Major tobacco firms in Malaysia have begun investing aggressively Corporate Social Responsibility activities to build a positive public image and brand activities via large contributions into social programs nationwide, and to be recognised as contributors to the greater common good. Although CSR is considered as a corporate entity along standards of business ethics, tobacco industry philanthropic activities encounter much criticism and threat of a comprehensive ban on CSR atop present legislations for Tobacco Advertising, Promotion & Sponsorship worldwide. Many concerns have been raised over the practice; alleging that the motives behind tobacco industry CSR are to manipulate public perception of responsible marketing practices and gain favourable position for the individual firms in Malaysia.
2.0 CSR AND ITS STRATEGIC ADVANTAGES
Holme and Watts define CSR as an ongoing pledge by corporations to conduct themselves in an ethical manner and contribute to economic growth while developing the quality of workforce livelihood and their families, and the overall local community and societies. CSR programs were developed to answer public urges for corporations to advocate ethical, environmental, health and labour regulations.
The Sustainability Entrepreneurship Model by Young and Tilley, as shown in Appendix I, comprises of six decisive factors: eco-efficiency, socio-efficiency, eco-effectiveness, socio-effectiveness and sufficiency and ecological equity; for corporate sustainability which adds to the business’s social responsibilities and enhances its effectiveness, bringing higher cost savings and better profit margins. 88% of consumers said they were more likely to purchase from companies that engages in initiatives to develop society.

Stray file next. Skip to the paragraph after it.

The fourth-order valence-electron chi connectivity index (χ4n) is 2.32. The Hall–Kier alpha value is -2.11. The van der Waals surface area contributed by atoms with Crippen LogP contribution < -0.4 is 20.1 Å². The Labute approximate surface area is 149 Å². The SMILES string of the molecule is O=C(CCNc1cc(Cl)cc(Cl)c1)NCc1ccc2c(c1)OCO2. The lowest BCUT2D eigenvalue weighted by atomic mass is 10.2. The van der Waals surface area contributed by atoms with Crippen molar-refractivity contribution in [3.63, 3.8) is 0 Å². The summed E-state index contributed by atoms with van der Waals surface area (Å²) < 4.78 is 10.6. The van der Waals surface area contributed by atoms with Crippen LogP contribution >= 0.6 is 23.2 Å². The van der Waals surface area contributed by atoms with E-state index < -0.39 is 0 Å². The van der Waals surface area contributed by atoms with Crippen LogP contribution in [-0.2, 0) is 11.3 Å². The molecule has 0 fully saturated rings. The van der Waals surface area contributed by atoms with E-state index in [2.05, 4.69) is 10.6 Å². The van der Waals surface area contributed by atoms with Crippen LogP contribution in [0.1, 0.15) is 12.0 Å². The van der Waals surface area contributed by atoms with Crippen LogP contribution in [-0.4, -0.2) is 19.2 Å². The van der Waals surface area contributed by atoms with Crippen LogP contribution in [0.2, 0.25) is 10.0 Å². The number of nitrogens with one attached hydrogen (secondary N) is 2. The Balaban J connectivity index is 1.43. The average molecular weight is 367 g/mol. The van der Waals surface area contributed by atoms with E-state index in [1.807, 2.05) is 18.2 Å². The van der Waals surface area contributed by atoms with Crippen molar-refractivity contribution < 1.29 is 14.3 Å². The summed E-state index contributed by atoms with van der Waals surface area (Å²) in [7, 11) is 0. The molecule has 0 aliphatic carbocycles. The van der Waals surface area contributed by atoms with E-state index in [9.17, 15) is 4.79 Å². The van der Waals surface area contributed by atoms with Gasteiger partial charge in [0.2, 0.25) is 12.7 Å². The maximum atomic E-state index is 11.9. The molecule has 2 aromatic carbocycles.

3.0 TOBACCO INDUSTRY AND TOBACCO USE IN MALAYSIA
Malaysia is a major cigarette-manufacturing showpiece for tobacco transnational corporations operating in the South East Asian region. Among 92 sectors, the tobacco industry ranks 5th with an economic output totaling to RM11.7 billion or 3% of Malaysia’s GDP. The tobacco industry in Malaysia comprises of large corporations such as British American Tobacco, market share 68%; Japan Tobacco Inc., 17.7%; and Philip Morris International, 15.3%.
The industry considers itself a vital contributor in developing Malaysia’s socio-economic condition of the rural population.
Tobacco is Malaysia’s most largely cultivated non-food crop, with 12,148 hectares and 1,200 hectares of land solely for tobacco cultivation in Peninsular Malaysia and East Malaysia respectively. The industry’s activities range from tobacco leaf cultivation and curing, tobacco production to marketing and distribution. Records show that more than 190,000 people are employed in the industry, and 120,000 people involved in tobacco farming and curing.
Smoking statistics show that 10,000 Malaysians succumb to smoking-related ailments annually, making it the top killers in the country since the 1980s. According to Global Adult Tobacco Survey based in Malaysia, 23.1% or 4.75 million adults currently smoke, 43.9% (4.64 million) being men and 1.0% (0.10 million) women. The study also suggested that the expenditure on manufactures cigarettes cover 3.5% of the GDP in 2011, its data showing present smokers using an average of RM 178.80 monthly on manufactured cigarettes.
PRACTICE OF TOBACCO INDUSTRY CSR IN MALAYSIA
The industry engages CSR in various methods to achieve maximum public exposure and influence. The common approach of tobacco industry CSR is corporate philanthropy in which the firms provide monetary aids in areas such as culture and arts, education, shelter, social welfare and the environment. In addition, they offer support to government policies and sponsorship of events such as youth smoking prevention programs.
Several firms have even established charitable foundations to fund their initiatives, such as the...
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